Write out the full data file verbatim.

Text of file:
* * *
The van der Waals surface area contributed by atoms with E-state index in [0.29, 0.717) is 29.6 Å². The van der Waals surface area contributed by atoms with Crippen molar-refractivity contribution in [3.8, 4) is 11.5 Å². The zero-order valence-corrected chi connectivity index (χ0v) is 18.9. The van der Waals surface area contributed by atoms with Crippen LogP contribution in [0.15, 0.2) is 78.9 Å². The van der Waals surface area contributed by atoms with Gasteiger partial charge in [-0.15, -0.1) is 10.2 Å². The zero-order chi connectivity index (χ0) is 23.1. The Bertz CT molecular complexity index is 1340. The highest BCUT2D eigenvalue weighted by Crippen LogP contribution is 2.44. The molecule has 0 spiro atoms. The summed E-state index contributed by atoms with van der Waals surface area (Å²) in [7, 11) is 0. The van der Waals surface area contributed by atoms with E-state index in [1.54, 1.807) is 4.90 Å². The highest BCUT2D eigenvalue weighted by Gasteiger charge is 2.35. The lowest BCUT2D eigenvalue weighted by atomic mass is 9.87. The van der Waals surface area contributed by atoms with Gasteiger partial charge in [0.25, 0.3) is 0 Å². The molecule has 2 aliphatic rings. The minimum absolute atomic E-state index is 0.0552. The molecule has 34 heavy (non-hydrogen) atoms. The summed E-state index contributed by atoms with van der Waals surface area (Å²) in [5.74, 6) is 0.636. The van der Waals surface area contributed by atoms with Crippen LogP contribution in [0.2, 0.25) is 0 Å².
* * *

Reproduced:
The van der Waals surface area contributed by atoms with E-state index in [0.29, 0.717) is 29.6 Å². The van der Waals surface area contributed by atoms with Crippen molar-refractivity contribution in [3.8, 4) is 11.5 Å². The zero-order valence-corrected chi connectivity index (χ0v) is 18.9. The van der Waals surface area contributed by atoms with Crippen LogP contribution in [0.15, 0.2) is 78.9 Å². The van der Waals surface area contributed by atoms with Gasteiger partial charge in [-0.15, -0.1) is 10.2 Å². The zero-order chi connectivity index (χ0) is 23.1. The Bertz CT molecular complexity index is 1340. The highest BCUT2D eigenvalue weighted by Crippen LogP contribution is 2.44. The molecule has 0 spiro atoms. The summed E-state index contributed by atoms with van der Waals surface area (Å²) in [7, 11) is 0. The van der Waals surface area contributed by atoms with E-state index in [1.54, 1.807) is 4.90 Å². The highest BCUT2D eigenvalue weighted by Gasteiger charge is 2.35. The lowest BCUT2D eigenvalue weighted by atomic mass is 9.87. The van der Waals surface area contributed by atoms with Gasteiger partial charge in [0.25, 0.3) is 0 Å². The molecule has 2 aliphatic rings. The minimum absolute atomic E-state index is 0.0552. The molecule has 34 heavy (non-hydrogen) atoms. The summed E-state index contributed by atoms with van der Waals surface area (Å²) in [5.74, 6) is 0.636. The van der Waals surface area contributed by atoms with Crippen LogP contribution in [0.2, 0.25) is 0 Å².